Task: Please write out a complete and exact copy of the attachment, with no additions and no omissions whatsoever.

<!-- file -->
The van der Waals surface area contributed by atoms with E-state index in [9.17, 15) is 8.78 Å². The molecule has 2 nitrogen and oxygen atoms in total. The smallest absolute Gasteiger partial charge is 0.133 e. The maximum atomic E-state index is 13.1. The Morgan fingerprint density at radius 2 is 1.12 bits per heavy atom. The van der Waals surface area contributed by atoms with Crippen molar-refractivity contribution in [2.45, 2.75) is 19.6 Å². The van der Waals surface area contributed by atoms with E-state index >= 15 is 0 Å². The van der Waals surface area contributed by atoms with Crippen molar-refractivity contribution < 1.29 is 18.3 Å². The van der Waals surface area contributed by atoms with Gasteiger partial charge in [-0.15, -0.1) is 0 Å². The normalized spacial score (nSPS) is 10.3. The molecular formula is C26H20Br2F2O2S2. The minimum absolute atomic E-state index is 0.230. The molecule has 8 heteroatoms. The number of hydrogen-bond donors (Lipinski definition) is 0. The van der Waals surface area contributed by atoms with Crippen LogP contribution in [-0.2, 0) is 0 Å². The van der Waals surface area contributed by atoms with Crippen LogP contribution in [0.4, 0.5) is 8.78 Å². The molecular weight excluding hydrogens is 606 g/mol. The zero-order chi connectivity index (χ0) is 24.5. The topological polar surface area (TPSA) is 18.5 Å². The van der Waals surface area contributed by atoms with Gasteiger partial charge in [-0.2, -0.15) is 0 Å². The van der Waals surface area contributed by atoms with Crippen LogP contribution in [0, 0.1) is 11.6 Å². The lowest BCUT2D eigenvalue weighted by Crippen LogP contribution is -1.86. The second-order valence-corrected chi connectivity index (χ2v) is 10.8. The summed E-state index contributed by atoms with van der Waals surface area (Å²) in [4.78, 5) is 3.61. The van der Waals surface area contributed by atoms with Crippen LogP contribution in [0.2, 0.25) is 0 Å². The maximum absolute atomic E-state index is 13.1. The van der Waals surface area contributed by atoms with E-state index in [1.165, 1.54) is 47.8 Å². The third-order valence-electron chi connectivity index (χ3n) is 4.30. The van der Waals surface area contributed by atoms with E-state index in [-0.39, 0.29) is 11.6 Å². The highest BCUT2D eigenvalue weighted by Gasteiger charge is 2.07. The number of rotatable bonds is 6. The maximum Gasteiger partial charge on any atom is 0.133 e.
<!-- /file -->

The van der Waals surface area contributed by atoms with E-state index in [9.17, 15) is 8.78 Å². The molecule has 2 nitrogen and oxygen atoms in total. The smallest absolute Gasteiger partial charge is 0.133 e. The maximum atomic E-state index is 13.1. The Morgan fingerprint density at radius 2 is 1.12 bits per heavy atom. The van der Waals surface area contributed by atoms with Crippen molar-refractivity contribution in [2.45, 2.75) is 19.6 Å². The van der Waals surface area contributed by atoms with E-state index >= 15 is 0 Å². The van der Waals surface area contributed by atoms with Crippen molar-refractivity contribution < 1.29 is 18.3 Å². The van der Waals surface area contributed by atoms with Gasteiger partial charge in [-0.15, -0.1) is 0 Å². The normalized spacial score (nSPS) is 10.3. The molecular formula is C26H20Br2F2O2S2. The minimum absolute atomic E-state index is 0.230. The molecule has 8 heteroatoms. The number of hydrogen-bond donors (Lipinski definition) is 0. The van der Waals surface area contributed by atoms with Crippen LogP contribution in [-0.2, 0) is 0 Å². The van der Waals surface area contributed by atoms with Crippen LogP contribution in [0.4, 0.5) is 8.78 Å². The molecular weight excluding hydrogens is 606 g/mol. The zero-order chi connectivity index (χ0) is 24.5. The topological polar surface area (TPSA) is 18.5 Å². The van der Waals surface area contributed by atoms with Gasteiger partial charge in [-0.2, -0.15) is 0 Å². The van der Waals surface area contributed by atoms with Crippen LogP contribution in [0, 0.1) is 11.6 Å². The lowest BCUT2D eigenvalue weighted by Crippen LogP contribution is -1.86. The second-order valence-corrected chi connectivity index (χ2v) is 10.8. The summed E-state index contributed by atoms with van der Waals surface area (Å²) in [4.78, 5) is 3.61. The van der Waals surface area contributed by atoms with Crippen LogP contribution in [0.2, 0.25) is 0 Å². The maximum absolute atomic E-state index is 13.1. The van der Waals surface area contributed by atoms with E-state index in [1.165, 1.54) is 47.8 Å². The third-order valence-electron chi connectivity index (χ3n) is 4.30. The van der Waals surface area contributed by atoms with E-state index in [-0.39, 0.29) is 11.6 Å². The highest BCUT2D eigenvalue weighted by Gasteiger charge is 2.07. The number of rotatable bonds is 6. The maximum Gasteiger partial charge on any atom is 0.133 e.